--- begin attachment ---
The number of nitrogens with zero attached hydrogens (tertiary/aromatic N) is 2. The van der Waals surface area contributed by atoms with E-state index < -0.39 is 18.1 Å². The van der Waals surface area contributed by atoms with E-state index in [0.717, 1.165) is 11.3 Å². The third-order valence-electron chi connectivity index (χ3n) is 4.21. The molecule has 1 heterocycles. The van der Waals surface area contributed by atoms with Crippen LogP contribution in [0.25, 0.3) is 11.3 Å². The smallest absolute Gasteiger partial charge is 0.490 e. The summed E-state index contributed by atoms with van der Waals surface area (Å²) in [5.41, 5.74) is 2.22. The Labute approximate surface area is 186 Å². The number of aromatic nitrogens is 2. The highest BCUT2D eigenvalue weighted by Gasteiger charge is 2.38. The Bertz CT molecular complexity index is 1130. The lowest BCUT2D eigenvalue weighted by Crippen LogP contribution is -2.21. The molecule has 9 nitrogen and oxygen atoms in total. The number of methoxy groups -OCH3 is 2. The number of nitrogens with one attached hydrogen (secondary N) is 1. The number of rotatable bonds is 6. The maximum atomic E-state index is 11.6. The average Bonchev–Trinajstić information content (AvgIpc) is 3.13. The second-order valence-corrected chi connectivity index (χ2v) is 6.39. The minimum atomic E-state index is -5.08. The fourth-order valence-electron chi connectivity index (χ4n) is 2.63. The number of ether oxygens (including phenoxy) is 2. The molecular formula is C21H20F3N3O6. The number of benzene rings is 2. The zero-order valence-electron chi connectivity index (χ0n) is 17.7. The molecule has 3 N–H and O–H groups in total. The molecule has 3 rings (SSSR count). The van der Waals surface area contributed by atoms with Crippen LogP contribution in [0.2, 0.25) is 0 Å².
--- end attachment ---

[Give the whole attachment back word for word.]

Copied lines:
The number of nitrogens with zero attached hydrogens (tertiary/aromatic N) is 2. The van der Waals surface area contributed by atoms with E-state index < -0.39 is 18.1 Å². The van der Waals surface area contributed by atoms with E-state index in [0.717, 1.165) is 11.3 Å². The third-order valence-electron chi connectivity index (χ3n) is 4.21. The molecule has 1 heterocycles. The van der Waals surface area contributed by atoms with Crippen LogP contribution in [0.25, 0.3) is 11.3 Å². The smallest absolute Gasteiger partial charge is 0.490 e. The summed E-state index contributed by atoms with van der Waals surface area (Å²) in [5.41, 5.74) is 2.22. The Labute approximate surface area is 186 Å². The number of aromatic nitrogens is 2. The highest BCUT2D eigenvalue weighted by Gasteiger charge is 2.38. The Bertz CT molecular complexity index is 1130. The lowest BCUT2D eigenvalue weighted by Crippen LogP contribution is -2.21. The molecule has 9 nitrogen and oxygen atoms in total. The number of methoxy groups -OCH3 is 2. The number of nitrogens with one attached hydrogen (secondary N) is 1. The number of rotatable bonds is 6. The maximum atomic E-state index is 11.6. The average Bonchev–Trinajstić information content (AvgIpc) is 3.13. The second-order valence-corrected chi connectivity index (χ2v) is 6.39. The minimum atomic E-state index is -5.08. The fourth-order valence-electron chi connectivity index (χ4n) is 2.63. The number of ether oxygens (including phenoxy) is 2. The molecular formula is C21H20F3N3O6. The number of benzene rings is 2. The zero-order valence-electron chi connectivity index (χ0n) is 17.7. The molecule has 3 N–H and O–H groups in total. The molecule has 3 rings (SSSR count). The van der Waals surface area contributed by atoms with Crippen LogP contribution in [0.2, 0.25) is 0 Å².